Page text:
Power sector facing many challenges: Power Secretary

The foremost concern is the financial sustainability of the sector itself because there is a lot of outstanding payments of generating companies pending with state DISCOMs. Sanjiv Nandan Sahai, Secretary, Ministry of Power.

Senior Indian Administrative Service (IAS) officer Sanjiv Nandan Sahai has recently assumed charge as Secretary, Ministry of Power. In an exclusive interview with Subhajit Roy, he reveals his top priorities as power secretary. He also highlights the biggest issues the Indian power sector facing. Excerpts:

Sir, congratulate you on your new appointment. Could you tell us about your top priorities as power secretary?
To ensure that there is efficiency in the sector which is financially sustainable and it continues its momentum.

What are the major challenges for Indian
power sector today?
Challenges are many. The foremost concern is the financial sustainability of the sector itself because there is a lot of outstanding payments of generating companies pending with state DISCOMs (distribution companies).

Further, with per-capita energy consumption of one-third of the global average, India’s energy consumption is one of the lowest in the world. We need to ensure that people get access to electricity they need in a financially sustainable manner. And I think innovation is very important in this context.

access to electricity that's financially sustainable

What’s your take on the renewable energy front?
We are focused on adding green renewable energy into the grid. By 2022, we will bring in 175 gigawatts of renewable energy and another few years after that, there will be 450 gigawatts of renewable energy. That brings its own challenges in terms of ensuring grid stability, management, less load, ramping up, ramping down etc. However, given the various constraints as we see today, thermal will continue to provide baseload power.

The Ujwal DISCOM Assurance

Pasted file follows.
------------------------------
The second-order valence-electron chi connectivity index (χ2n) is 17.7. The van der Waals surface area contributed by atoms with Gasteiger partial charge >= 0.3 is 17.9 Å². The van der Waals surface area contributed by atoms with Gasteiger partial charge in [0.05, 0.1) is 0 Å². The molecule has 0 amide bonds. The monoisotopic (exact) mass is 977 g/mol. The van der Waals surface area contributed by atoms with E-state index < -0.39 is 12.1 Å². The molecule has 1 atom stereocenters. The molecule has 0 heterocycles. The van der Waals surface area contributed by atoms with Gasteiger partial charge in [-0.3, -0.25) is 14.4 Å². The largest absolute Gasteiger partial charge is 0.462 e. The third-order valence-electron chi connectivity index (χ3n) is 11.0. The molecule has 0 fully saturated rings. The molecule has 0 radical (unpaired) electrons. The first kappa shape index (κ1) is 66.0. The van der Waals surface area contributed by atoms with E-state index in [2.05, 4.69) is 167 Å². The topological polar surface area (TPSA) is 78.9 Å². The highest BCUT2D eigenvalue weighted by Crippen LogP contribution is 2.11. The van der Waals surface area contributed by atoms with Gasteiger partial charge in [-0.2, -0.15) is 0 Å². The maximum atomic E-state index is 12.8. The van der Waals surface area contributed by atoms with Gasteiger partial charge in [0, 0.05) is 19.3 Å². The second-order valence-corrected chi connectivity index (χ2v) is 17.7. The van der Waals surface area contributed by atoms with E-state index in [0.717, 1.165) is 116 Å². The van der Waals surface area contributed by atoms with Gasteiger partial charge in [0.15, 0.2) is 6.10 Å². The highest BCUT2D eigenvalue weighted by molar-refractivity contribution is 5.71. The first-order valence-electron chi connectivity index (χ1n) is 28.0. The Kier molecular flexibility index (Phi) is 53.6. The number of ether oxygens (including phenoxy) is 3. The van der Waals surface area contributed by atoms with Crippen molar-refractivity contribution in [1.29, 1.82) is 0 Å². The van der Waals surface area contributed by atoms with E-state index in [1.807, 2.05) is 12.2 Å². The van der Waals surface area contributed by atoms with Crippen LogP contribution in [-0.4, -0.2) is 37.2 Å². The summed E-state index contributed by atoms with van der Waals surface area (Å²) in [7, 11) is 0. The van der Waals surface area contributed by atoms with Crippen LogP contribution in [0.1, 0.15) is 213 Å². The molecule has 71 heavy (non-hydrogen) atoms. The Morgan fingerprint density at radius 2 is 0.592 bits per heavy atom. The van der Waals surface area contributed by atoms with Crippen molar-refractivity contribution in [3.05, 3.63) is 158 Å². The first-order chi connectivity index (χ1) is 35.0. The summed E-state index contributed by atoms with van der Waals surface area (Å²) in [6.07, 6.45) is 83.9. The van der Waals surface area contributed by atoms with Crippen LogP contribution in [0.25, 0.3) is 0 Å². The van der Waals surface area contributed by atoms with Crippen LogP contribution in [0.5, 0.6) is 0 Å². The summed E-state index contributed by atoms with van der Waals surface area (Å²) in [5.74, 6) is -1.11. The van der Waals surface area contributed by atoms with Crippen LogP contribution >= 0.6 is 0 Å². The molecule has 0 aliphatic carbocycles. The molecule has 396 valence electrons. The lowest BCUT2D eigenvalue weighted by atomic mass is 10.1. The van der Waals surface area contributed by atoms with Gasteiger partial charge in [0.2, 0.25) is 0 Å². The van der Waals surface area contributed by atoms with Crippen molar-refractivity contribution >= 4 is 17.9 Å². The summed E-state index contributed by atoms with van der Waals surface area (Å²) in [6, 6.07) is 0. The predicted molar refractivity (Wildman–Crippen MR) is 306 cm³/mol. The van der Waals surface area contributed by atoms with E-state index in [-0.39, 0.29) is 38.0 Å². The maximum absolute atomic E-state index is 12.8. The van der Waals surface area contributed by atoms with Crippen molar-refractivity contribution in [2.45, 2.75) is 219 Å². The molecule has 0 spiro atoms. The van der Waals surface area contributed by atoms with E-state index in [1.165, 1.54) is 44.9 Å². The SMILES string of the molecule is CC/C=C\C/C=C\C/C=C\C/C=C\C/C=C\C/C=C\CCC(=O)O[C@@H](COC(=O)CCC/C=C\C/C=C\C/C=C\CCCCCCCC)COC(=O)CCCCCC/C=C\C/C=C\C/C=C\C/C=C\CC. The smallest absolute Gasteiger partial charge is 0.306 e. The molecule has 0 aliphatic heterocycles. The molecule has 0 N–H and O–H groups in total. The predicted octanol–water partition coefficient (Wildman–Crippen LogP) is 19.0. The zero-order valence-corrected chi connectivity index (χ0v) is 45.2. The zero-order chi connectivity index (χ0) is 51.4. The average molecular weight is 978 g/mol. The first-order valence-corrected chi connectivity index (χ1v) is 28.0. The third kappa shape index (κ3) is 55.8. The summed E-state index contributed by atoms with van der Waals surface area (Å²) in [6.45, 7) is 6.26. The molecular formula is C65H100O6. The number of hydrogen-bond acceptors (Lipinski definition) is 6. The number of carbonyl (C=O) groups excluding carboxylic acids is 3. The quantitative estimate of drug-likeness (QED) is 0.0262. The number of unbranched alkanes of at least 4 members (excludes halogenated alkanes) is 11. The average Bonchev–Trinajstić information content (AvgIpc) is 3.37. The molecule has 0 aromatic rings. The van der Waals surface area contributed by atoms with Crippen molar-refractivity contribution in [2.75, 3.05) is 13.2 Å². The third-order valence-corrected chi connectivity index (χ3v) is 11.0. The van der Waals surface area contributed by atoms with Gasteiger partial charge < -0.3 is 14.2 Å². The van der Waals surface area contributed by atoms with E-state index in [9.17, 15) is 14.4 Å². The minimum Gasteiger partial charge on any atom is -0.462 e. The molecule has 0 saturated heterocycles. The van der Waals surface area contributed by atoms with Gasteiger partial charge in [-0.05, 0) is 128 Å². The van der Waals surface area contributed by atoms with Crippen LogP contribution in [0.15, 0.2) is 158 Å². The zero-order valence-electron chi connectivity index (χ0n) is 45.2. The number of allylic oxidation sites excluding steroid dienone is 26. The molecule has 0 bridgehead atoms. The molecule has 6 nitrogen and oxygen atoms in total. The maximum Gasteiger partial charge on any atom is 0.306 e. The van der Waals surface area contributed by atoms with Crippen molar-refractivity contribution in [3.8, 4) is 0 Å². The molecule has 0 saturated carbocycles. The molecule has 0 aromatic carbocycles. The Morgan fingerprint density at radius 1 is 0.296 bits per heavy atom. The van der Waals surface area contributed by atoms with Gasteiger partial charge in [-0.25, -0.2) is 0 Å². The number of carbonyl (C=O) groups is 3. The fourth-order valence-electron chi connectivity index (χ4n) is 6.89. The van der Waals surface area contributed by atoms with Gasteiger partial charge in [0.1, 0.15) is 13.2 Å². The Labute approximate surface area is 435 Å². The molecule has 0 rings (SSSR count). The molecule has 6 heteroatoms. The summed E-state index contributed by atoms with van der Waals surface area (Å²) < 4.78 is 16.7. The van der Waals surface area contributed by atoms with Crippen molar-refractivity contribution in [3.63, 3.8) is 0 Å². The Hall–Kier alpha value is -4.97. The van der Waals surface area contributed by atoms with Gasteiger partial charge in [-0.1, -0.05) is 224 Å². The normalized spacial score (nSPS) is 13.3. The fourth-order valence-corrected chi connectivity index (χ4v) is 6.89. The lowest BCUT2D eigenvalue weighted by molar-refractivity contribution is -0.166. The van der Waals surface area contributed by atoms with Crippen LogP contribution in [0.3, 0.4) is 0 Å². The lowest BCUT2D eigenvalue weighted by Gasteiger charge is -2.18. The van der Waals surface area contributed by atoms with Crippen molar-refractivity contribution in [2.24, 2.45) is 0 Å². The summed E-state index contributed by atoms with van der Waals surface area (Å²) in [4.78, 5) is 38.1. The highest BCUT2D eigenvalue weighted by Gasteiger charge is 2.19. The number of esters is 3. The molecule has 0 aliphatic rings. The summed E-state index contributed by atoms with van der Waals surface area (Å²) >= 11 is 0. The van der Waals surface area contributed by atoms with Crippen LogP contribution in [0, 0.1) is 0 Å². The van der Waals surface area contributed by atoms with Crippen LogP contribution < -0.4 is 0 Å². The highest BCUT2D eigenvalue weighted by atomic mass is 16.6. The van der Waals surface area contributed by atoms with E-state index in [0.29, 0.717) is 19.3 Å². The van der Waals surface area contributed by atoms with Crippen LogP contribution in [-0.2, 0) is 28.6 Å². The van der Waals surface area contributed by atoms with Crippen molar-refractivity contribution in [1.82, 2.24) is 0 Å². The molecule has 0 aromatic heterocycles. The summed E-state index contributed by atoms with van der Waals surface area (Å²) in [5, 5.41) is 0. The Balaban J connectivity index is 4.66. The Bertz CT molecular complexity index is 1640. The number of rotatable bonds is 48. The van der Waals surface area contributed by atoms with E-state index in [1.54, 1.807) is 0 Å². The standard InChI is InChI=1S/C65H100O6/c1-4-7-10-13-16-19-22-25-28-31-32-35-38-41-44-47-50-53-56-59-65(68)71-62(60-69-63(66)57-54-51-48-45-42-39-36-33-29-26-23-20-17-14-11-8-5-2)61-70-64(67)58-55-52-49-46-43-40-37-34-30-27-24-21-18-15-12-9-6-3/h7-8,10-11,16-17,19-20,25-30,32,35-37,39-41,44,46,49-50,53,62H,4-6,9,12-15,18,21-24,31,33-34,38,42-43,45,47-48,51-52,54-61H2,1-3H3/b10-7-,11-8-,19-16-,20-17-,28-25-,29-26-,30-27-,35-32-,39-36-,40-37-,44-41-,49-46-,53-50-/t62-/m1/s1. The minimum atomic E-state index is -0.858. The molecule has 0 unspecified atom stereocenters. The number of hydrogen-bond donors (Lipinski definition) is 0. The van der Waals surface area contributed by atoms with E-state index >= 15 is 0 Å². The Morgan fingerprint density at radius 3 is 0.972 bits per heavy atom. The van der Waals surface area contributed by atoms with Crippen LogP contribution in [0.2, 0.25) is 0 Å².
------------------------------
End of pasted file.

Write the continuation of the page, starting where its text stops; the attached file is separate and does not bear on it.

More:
Yojana or UDAY was launched in 2015 to provide the much-needed relief to the DISCOMs. Do you think the UDAY scheme has failed to deliver?
No, UDAY has delivered. Every experiment has some pros and you learn lessons from it. Under the UDAY scheme, we have been able to reduce the AT&C (Aggregate Technical & Commercial) losses of DISCOMs. The ACS-ACR (average cost of supply and average rate of return) gap has also come down.

One can’t say it is not achieved. We wanted to bring down AT&C losses to below 15 per cent, but have managed to reduce AT&C and ACSACR gap.

What are your plans in pipeline to improve the viability of DISCOMs?
There is a scheme being worked out to revive the DISCOMs and it is premature for me to speak about it.

What is e-mobility as a service?

E-mobility is a great thing to happen. We have dependence on diesel, petroleum etc. E-mobility, besides making us economically better-off, it is environmentally friendly.

What’s your comment on the new
Electricity Act?
We are in the process of writing the new Electricity Act in India. This will be designed to enhance the rights of all the stakeholders. I can tell you with a lot of confidence that the new Act will include a chapter on market, market mechanism and trading of energy.

At the government level, we are looking at the regulation very closely. Regulation that will help innovation. Regulation that does not encourage monopolies because that stagnates innovation.

Finally, what’s your vision for Indian power sector beyond 2020?
More renewable, more renewable and financially sustainability.


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